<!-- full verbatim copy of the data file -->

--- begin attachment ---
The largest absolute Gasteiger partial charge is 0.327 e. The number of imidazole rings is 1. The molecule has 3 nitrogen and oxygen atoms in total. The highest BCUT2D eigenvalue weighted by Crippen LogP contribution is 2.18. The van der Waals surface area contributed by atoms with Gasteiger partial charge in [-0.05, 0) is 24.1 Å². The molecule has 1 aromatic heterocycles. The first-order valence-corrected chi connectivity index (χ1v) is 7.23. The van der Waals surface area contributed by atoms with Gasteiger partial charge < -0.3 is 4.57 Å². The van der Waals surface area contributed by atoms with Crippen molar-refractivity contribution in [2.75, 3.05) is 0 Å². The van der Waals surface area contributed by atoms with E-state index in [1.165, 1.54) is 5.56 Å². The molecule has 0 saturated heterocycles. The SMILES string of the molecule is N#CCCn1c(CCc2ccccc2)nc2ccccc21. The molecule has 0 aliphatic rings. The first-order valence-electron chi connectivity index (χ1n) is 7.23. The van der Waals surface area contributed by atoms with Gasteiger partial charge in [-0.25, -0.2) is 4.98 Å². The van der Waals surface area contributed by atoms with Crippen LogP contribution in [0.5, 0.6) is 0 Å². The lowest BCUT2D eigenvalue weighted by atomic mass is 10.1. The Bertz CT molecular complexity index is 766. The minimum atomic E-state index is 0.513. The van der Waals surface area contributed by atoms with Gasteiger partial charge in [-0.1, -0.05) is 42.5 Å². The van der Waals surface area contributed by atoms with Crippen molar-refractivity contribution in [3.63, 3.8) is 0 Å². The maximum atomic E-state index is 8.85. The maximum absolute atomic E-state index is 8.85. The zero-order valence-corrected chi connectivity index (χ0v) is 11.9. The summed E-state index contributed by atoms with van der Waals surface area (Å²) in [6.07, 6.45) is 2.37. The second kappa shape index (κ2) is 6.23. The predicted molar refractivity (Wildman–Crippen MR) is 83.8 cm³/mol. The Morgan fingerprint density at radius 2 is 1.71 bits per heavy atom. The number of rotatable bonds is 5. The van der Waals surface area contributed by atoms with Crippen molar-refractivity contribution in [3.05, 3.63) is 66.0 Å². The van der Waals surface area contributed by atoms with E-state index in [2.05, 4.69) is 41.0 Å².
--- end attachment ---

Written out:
The largest absolute Gasteiger partial charge is 0.327 e. The number of imidazole rings is 1. The molecule has 3 nitrogen and oxygen atoms in total. The highest BCUT2D eigenvalue weighted by Crippen LogP contribution is 2.18. The van der Waals surface area contributed by atoms with Gasteiger partial charge in [-0.05, 0) is 24.1 Å². The molecule has 1 aromatic heterocycles. The first-order valence-corrected chi connectivity index (χ1v) is 7.23. The van der Waals surface area contributed by atoms with Gasteiger partial charge < -0.3 is 4.57 Å². The van der Waals surface area contributed by atoms with Crippen molar-refractivity contribution in [2.75, 3.05) is 0 Å². The van der Waals surface area contributed by atoms with E-state index in [1.165, 1.54) is 5.56 Å². The molecule has 0 saturated heterocycles. The SMILES string of the molecule is N#CCCn1c(CCc2ccccc2)nc2ccccc21. The molecule has 0 aliphatic rings. The first-order valence-electron chi connectivity index (χ1n) is 7.23. The van der Waals surface area contributed by atoms with Gasteiger partial charge in [-0.25, -0.2) is 4.98 Å². The van der Waals surface area contributed by atoms with Crippen LogP contribution in [0.5, 0.6) is 0 Å². The lowest BCUT2D eigenvalue weighted by atomic mass is 10.1. The Bertz CT molecular complexity index is 766. The minimum atomic E-state index is 0.513. The van der Waals surface area contributed by atoms with Gasteiger partial charge in [-0.1, -0.05) is 42.5 Å². The van der Waals surface area contributed by atoms with Crippen molar-refractivity contribution in [3.63, 3.8) is 0 Å². The maximum atomic E-state index is 8.85. The maximum absolute atomic E-state index is 8.85. The zero-order valence-corrected chi connectivity index (χ0v) is 11.9. The summed E-state index contributed by atoms with van der Waals surface area (Å²) in [6.07, 6.45) is 2.37. The second kappa shape index (κ2) is 6.23. The predicted molar refractivity (Wildman–Crippen MR) is 83.8 cm³/mol. The Morgan fingerprint density at radius 2 is 1.71 bits per heavy atom. The number of rotatable bonds is 5. The van der Waals surface area contributed by atoms with Crippen molar-refractivity contribution in [3.05, 3.63) is 66.0 Å². The van der Waals surface area contributed by atoms with E-state index in [2.05, 4.69) is 41.0 Å².